Question 4: When are you eating?

Meal timing can impact hunger, energy levels, and performance.


Question 5: How are your hunger and energy levels?

If they are hungry all the time and/or have poor energy, then perhaps they are not eating enough.


2.Keep a Food Journal

Have your client write down everything she eats and at what times for 2-3 days.


Then go over it with her and ask questions about what is written down (put the client in the driver seat).

  • What healthy foods can you eat more often?
  • What non-nutritional foods are you OK with cutting out?
  • Which food choices could be made healthier?


Encourage your client to make some healthy food swaps.


For example…

  • Avocado for Mayo (sub out mayo the next time you make a sandwich)
  • Cauliflower for Mashed Potatoes (with a little milk and a tad of butter and salt, you won’t even miss the potatoes)
  • Spaghetti Squash or Spiralized Zucchini for Pasta (add a little sauce and/or salt & pepper – it is surprisingly delicious!)
  • Baked Sweet Potato Fries for French Fries (add tons of nutritional value to your fries with this simple swap)
  • Coconut Water for Fruit Juice (skip the sugar in juices and load up on potassium and electrolytes with natural coconut water)


I like this approach because you don’t even have to get into calorie counting. Keep it simple and encourage your client to stick to general nutritional guidelines by including carbs, protein, and fat in every meal.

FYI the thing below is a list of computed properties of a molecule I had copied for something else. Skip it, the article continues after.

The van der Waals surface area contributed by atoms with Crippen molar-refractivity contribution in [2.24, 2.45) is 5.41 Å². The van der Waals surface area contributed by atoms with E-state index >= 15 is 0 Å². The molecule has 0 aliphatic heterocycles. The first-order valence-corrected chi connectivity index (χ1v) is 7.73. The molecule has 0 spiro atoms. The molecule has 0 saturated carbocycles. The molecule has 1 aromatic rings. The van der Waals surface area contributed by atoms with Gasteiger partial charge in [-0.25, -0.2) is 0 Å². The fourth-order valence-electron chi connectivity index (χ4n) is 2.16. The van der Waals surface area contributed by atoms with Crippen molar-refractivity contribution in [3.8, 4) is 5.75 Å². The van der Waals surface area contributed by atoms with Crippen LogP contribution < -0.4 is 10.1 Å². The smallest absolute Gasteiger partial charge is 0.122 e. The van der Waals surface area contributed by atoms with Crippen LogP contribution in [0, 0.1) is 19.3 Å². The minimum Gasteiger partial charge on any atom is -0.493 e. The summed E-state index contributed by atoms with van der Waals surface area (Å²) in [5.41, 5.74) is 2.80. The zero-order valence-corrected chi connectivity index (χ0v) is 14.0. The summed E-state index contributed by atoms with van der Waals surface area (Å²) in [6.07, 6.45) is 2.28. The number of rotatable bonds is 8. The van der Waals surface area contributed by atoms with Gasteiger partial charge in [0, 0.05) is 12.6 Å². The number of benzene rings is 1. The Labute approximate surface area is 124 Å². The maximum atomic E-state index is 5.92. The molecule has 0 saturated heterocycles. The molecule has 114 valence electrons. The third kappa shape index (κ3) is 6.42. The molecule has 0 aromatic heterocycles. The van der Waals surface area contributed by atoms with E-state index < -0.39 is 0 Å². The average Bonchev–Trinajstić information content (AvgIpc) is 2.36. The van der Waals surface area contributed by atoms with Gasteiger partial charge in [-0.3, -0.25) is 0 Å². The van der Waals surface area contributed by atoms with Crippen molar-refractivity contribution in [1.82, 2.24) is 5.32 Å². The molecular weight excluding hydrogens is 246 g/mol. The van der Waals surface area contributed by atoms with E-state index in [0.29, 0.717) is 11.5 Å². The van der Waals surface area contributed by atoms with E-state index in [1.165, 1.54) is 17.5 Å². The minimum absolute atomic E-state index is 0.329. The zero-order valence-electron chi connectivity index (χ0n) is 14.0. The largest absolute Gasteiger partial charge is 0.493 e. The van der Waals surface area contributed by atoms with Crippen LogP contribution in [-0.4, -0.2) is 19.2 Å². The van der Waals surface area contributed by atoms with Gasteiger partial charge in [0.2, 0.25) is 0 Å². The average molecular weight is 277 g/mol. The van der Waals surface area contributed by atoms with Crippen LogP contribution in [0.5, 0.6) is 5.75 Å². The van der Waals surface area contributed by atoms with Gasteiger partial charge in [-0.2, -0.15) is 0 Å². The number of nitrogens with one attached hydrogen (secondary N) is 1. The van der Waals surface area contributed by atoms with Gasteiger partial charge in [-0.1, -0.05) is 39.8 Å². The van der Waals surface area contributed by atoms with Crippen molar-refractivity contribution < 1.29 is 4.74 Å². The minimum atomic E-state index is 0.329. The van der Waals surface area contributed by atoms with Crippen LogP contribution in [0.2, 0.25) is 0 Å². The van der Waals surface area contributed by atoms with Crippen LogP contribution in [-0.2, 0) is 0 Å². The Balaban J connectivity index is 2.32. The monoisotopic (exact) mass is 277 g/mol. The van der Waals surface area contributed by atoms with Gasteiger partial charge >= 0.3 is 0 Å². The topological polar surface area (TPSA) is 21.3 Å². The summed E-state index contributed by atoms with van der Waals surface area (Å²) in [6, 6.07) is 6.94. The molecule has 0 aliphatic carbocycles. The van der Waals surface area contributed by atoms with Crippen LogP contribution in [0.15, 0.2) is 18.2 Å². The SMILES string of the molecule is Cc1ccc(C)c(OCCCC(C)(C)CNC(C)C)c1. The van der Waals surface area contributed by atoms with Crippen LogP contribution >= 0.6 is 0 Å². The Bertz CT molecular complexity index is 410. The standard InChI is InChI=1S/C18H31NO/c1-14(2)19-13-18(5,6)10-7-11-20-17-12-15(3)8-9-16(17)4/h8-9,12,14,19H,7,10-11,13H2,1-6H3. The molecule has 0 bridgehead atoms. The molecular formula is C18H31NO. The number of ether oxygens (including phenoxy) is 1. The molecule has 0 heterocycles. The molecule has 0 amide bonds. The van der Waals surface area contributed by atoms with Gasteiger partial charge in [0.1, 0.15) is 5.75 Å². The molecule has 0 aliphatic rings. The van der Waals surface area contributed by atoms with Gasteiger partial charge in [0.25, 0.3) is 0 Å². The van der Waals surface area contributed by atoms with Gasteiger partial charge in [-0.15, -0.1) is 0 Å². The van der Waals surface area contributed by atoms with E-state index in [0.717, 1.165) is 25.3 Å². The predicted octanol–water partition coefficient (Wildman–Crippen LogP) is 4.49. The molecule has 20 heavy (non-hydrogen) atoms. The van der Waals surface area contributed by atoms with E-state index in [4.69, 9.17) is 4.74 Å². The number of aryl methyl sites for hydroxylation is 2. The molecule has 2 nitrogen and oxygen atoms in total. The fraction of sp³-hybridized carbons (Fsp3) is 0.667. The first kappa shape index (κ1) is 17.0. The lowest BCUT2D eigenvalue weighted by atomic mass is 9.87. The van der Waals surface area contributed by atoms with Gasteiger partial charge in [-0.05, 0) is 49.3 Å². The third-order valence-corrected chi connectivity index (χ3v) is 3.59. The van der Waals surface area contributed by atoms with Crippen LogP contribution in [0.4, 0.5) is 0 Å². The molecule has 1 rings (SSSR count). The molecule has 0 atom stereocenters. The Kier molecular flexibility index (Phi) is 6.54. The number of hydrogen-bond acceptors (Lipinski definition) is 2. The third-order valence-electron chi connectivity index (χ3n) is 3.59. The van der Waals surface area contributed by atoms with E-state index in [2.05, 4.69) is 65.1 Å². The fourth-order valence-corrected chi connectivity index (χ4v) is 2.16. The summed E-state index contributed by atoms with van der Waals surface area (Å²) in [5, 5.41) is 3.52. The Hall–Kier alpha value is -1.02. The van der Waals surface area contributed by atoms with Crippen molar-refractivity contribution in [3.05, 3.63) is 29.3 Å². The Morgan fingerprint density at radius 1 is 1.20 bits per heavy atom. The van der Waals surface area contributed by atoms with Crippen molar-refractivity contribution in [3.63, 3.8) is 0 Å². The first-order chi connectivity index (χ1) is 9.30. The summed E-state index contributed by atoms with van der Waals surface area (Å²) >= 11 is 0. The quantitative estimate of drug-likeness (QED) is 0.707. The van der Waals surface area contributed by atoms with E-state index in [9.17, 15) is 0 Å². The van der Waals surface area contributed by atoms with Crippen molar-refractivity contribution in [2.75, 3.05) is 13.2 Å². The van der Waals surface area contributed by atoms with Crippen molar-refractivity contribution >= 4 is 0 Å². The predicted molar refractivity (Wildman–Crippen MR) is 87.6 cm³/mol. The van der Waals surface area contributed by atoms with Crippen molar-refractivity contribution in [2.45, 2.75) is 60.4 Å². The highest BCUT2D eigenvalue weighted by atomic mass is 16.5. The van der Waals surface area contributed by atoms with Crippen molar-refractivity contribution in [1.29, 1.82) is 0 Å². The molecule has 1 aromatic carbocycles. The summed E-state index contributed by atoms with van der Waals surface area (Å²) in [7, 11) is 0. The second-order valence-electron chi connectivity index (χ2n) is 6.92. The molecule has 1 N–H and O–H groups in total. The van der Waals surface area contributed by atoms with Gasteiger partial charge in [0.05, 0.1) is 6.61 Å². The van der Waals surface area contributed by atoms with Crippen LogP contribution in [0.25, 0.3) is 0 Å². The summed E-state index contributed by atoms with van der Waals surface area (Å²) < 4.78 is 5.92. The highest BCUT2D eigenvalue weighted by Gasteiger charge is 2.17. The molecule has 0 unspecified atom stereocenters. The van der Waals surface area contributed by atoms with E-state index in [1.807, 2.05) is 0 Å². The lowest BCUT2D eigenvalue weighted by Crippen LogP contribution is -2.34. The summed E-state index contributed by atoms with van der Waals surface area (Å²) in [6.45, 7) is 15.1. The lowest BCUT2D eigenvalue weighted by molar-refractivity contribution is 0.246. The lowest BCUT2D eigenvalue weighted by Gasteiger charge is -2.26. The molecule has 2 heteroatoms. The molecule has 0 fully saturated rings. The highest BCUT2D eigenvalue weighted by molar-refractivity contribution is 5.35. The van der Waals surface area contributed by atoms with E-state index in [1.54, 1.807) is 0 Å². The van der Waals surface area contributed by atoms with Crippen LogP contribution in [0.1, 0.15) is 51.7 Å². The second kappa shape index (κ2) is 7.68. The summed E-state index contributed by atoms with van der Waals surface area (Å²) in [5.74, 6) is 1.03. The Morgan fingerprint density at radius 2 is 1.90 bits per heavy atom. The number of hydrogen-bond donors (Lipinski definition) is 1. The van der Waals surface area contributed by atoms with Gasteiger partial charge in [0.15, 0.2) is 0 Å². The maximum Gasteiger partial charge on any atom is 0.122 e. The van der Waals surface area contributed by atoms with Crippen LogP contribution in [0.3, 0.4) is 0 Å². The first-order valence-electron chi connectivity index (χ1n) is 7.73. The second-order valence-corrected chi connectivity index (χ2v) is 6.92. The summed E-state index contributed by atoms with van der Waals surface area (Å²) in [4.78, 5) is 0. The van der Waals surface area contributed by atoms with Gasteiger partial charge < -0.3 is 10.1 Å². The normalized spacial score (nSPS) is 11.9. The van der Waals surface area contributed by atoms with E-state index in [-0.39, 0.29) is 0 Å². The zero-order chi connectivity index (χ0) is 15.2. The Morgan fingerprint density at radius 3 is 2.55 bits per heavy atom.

You can have your client record her diet every few weeks and track the changes, improvements, and setbacks.


Knowledge is power. And you have no power to change anything if you do not know.


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3. Keep clients accountable with 2 weekly questions.

Whether you ask these questions is in an email, in person, or in a group setting like a Facebook accountability program, these simple questions force your clients to reflect on their diets on a weekly basis.


Not only that, but if they know you will be asking these questions every week, let’s say every Friday morning, they will strive to eat better so that they have an acceptable answer for you!


  1. What have you done this week to bring you CLOSER to your goal?
  2. What is one thing you did this week that brought you FURTHER from your goal?


I recently listened to a webinar with Alicia Streger where her and her guest talked about the importance of nutrition and how to keep clients accountable.


These simple questions were shared as a way to keep participants in a group program accountable. And of course I loved this idea and had to share it with you all because it is so freakin’ simple!


Note: In the webinar, there was a third question offered that would be used in a group program – Who is someone you see doing it RIGHT? This third question helps members to feel supported and encouraged within the group. They cheer each other on and strive to do well.


4. Offer weekly nutritional challenges

This is a fun and easy approach to encourage your client to eat better.


Some examples of weekly nutritional challenges could be:

  • In honor of fall, make a meal using squash or pumpkin this week (you could provide a link to a roundup of healthy fall recipes).
  • Try a healthy crock pot (or vegan or gluten-free or whatever) recipe this week and let me know how your family liked it.
  • Cut out sugar and/or white starches this week. Let me know if it got easier to live without them by the end of the week.


4 ways personal trainers can deliver nutrtional advice without prescribing meal plans


Let’s Chat

Do you have any tips or tactics to deliver nutritional advice to clients?




Photo Cred: Ivory Mix